Meta Analysis Associates Vitamin C Treatment With Improved Endothelial Function

Meta-analysis associates vitamin C treatment with improved endothelial function

Life Extension Update

Tuesday, August 12, 2014. The July 2014 issue of the journal Atherosclerosis published a review and meta-analysis conducted by researchers at England's Newcastle University which affirms an association between vitamin C supplementation and improved endothelial function.

"To our knowledge, this is the first systematic review and meta-analysis evaluating the effect of supplemental vitamin C on endothelial function in human adults," authors Ammar W. Ashor and colleagues announce.

For the analysis, Dr Ashor and colleagues selected 44 randomized trials of vitamin C involving men and women with a median age of 51.1 years who underwent endothelial function evaluation via ultrasonography or other methods. Pooled analysis of 1,129 participants uncovered significant improvement in endothelial function in association with vitamin C supplementation. Further analysis uncovered significant improvement only in association with doses above 500 milligrams per day. The authors note that aging individuals such as those participating in the included trials may have lower vitamin C levels and greater cellular requirements, rendering a higher dose necessary to evoke a physiologic response.

"The diminution of oxidative damage and vascular inflammation is a core strategy to maintain a healthy endothelial function and reduce the risk for cardiovascular diseases," they explain. "In addition to its direct reactive oxygen species (ROS)-quenching function, the beneficial effects of vitamin C on endothelial function may be related to the increase in nitric oxide bioavailability."

"These results support the idea that vitamin C may be a useful nutritional intervention for the secondary prevention of cardiovascular diseases," they conclude.

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Antioxidant supplementation lowers oxidized LDL
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The July-August, 2012 issue of the Iranian Journal of Basic Medical Science published the results of a study conducted by researchers at Bushehr University of Medical Sciences in Iran which found a reduction in oxidized low-density lipoproteins (LDL) in men supplemented with antioxidant nutrients. Oxidized LDL plays a role in the development of atherosclerosis and increased coronary heart disease risk. Experimental evidence suggests that the administration of antioxidant compounds could help reduce LDL oxidation, thereby retarding the progression of atherosclerosis.

The study included two hundred men aged 40 and older with risk factors for cardiovascular disease that included hypertension, disordered lipids, type 2 diabetes, family history of premature cardiovascular disease, obesity and smoking. Participants were divided to receive one of the following five daily regimens for twelve weeks: 500 milligrams (mg) vitamin C, 400 international units (IU) vitamin E, 15 mg beta carotene, vitamins C and E plus beta carotene, or no supplements. Blood samples obtained prior to and after the treatment period were analyzed for plasma oxidized LDL, serum nutrient concentrations, blood glucose and lipids.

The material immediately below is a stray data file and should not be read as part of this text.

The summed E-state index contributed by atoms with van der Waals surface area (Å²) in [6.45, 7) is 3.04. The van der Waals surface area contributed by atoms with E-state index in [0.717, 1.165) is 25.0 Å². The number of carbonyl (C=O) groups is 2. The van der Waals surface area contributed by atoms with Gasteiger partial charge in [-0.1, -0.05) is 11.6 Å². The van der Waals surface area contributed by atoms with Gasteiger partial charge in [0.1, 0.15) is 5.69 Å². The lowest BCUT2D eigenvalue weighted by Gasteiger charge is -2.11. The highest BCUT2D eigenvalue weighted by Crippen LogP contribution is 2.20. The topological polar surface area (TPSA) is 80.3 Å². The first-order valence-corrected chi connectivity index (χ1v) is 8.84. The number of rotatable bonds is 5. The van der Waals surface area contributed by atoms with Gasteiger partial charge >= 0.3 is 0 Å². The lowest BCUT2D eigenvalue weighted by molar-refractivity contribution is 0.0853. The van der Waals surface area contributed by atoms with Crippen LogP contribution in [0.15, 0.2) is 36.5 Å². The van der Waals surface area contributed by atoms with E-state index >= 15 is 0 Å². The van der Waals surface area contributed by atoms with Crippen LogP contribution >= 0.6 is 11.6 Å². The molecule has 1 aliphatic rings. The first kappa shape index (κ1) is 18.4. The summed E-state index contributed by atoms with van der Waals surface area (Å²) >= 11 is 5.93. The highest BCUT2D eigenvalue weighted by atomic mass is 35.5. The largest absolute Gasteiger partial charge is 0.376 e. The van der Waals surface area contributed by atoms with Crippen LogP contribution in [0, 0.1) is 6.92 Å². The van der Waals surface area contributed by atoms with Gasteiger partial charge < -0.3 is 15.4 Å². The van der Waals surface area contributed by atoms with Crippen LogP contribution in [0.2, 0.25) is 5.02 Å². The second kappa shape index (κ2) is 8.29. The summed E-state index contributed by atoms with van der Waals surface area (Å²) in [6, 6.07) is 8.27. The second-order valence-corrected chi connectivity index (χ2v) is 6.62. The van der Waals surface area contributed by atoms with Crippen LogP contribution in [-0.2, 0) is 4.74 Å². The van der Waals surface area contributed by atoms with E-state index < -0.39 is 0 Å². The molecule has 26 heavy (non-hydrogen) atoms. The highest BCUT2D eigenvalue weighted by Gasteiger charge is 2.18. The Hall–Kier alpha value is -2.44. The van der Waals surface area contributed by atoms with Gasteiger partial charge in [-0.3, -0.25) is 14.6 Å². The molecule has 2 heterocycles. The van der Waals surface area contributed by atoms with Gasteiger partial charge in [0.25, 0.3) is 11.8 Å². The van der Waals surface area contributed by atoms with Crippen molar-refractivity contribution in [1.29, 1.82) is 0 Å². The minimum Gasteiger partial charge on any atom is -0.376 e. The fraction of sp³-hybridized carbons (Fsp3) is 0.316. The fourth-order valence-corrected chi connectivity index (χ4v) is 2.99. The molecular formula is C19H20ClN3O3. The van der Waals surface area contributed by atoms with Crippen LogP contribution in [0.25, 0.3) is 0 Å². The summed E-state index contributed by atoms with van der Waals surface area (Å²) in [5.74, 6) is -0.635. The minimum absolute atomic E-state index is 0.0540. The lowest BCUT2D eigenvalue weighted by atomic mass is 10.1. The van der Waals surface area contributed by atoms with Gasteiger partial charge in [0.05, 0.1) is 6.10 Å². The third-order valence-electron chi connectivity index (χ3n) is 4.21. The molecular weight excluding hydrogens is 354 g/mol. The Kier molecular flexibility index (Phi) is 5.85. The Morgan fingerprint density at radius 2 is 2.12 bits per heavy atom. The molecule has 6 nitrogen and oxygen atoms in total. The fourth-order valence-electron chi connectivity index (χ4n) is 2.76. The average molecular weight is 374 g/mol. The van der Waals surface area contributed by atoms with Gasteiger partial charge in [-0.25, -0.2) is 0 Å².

While oxidized LDL levels remained basically unchanged in the unsupplemented group, they declined in those who received separate or combined vitamin supplements. Those who received vitamin E experienced the greatest reduction, which averaged 24%.

"The findings of this study demonstrated that supplementation of antioxidant vitamins decreased harmful biomarkers for cardiovascular diseases such as oxidized LDL," Saeid Najafpour Boushehri and coauthors conclude. "To reduce the risk of cardiovascular disease occurrence, the individuals at risk should be encouraged for a daily consumption of antioxidant vitamins supplementation."


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Health Concern

Atherosclerosis and Cardiovascular Disease

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Despite the fact that cardiovascular disease is the single most deadly disease in the United States, most individuals, including most mainstream physicians, have a flawed fundamental understanding of the disease. The fact is, long before any symptoms are clinically evident, vascular disease begins as a malfunction of specialized cells that line our arteries. These cells, called endothelial cells, are the key to atherosclerosis and underlying endothelial dysfunction is the central feature of this dreaded disease.

Not every person who suffers from atherosclerosis presents with the risk factors commonly associated with the condition, such as elevated cholesterol, but every single person with atherosclerosis has endothelial dysfunction. Aging humans are faced with an onslaught of atherogenic risk factors that, over time, contribute to endothelial dysfunction and the development of atherosclerosis.

Maturing individuals must address all of the underlying factors that contribute to endothelial dysfunction if they are striving to protect themselves from the ravages of vascular disease. Regrettably, mainstream medicine has failed to identify and correct all of the cardiovascular disease risk factors. This means that people wishing to stave off atherosclerosis must take matters into their own hands to ensure that all underlying causes are effectively neutralized.

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